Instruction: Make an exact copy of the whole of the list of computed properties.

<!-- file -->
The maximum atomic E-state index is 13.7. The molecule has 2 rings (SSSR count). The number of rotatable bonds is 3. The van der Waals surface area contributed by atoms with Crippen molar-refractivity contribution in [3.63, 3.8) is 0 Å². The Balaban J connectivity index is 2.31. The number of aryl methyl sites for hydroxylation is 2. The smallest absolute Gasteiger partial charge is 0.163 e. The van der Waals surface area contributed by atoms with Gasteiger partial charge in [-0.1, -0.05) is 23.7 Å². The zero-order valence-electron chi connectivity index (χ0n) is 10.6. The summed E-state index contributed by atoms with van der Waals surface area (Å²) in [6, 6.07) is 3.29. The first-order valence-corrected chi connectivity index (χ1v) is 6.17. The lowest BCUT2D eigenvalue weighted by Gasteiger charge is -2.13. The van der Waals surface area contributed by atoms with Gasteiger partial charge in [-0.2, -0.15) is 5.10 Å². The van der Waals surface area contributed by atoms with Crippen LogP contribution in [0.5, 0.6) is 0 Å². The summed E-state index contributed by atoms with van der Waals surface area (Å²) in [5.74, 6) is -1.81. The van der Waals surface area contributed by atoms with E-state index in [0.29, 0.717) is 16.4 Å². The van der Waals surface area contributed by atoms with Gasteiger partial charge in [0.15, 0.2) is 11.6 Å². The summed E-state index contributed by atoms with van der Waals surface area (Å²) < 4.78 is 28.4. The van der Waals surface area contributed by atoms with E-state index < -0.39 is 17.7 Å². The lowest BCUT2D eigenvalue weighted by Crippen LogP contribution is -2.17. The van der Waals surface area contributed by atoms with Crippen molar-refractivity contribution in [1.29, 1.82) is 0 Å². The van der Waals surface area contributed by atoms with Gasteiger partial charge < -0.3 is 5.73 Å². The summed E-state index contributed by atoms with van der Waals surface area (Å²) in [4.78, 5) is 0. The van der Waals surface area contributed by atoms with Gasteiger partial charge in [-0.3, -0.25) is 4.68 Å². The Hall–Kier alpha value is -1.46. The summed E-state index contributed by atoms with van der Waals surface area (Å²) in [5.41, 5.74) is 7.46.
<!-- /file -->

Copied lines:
The maximum atomic E-state index is 13.7. The molecule has 2 rings (SSSR count). The number of rotatable bonds is 3. The van der Waals surface area contributed by atoms with Crippen molar-refractivity contribution in [3.63, 3.8) is 0 Å². The Balaban J connectivity index is 2.31. The number of aryl methyl sites for hydroxylation is 2. The smallest absolute Gasteiger partial charge is 0.163 e. The van der Waals surface area contributed by atoms with Gasteiger partial charge in [-0.1, -0.05) is 23.7 Å². The zero-order valence-electron chi connectivity index (χ0n) is 10.6. The summed E-state index contributed by atoms with van der Waals surface area (Å²) in [6, 6.07) is 3.29. The first-order valence-corrected chi connectivity index (χ1v) is 6.17. The lowest BCUT2D eigenvalue weighted by Gasteiger charge is -2.13. The van der Waals surface area contributed by atoms with Gasteiger partial charge in [-0.2, -0.15) is 5.10 Å². The van der Waals surface area contributed by atoms with Crippen LogP contribution in [0.5, 0.6) is 0 Å². The summed E-state index contributed by atoms with van der Waals surface area (Å²) in [5.74, 6) is -1.81. The van der Waals surface area contributed by atoms with E-state index in [0.29, 0.717) is 16.4 Å². The van der Waals surface area contributed by atoms with Gasteiger partial charge in [0.15, 0.2) is 11.6 Å². The summed E-state index contributed by atoms with van der Waals surface area (Å²) < 4.78 is 28.4. The van der Waals surface area contributed by atoms with E-state index < -0.39 is 17.7 Å². The lowest BCUT2D eigenvalue weighted by Crippen LogP contribution is -2.17. The van der Waals surface area contributed by atoms with Crippen molar-refractivity contribution in [1.29, 1.82) is 0 Å². The van der Waals surface area contributed by atoms with Gasteiger partial charge < -0.3 is 5.73 Å². The summed E-state index contributed by atoms with van der Waals surface area (Å²) in [4.78, 5) is 0. The van der Waals surface area contributed by atoms with Gasteiger partial charge in [-0.3, -0.25) is 4.68 Å². The Hall–Kier alpha value is -1.46. The summed E-state index contributed by atoms with van der Waals surface area (Å²) in [5.41, 5.74) is 7.46.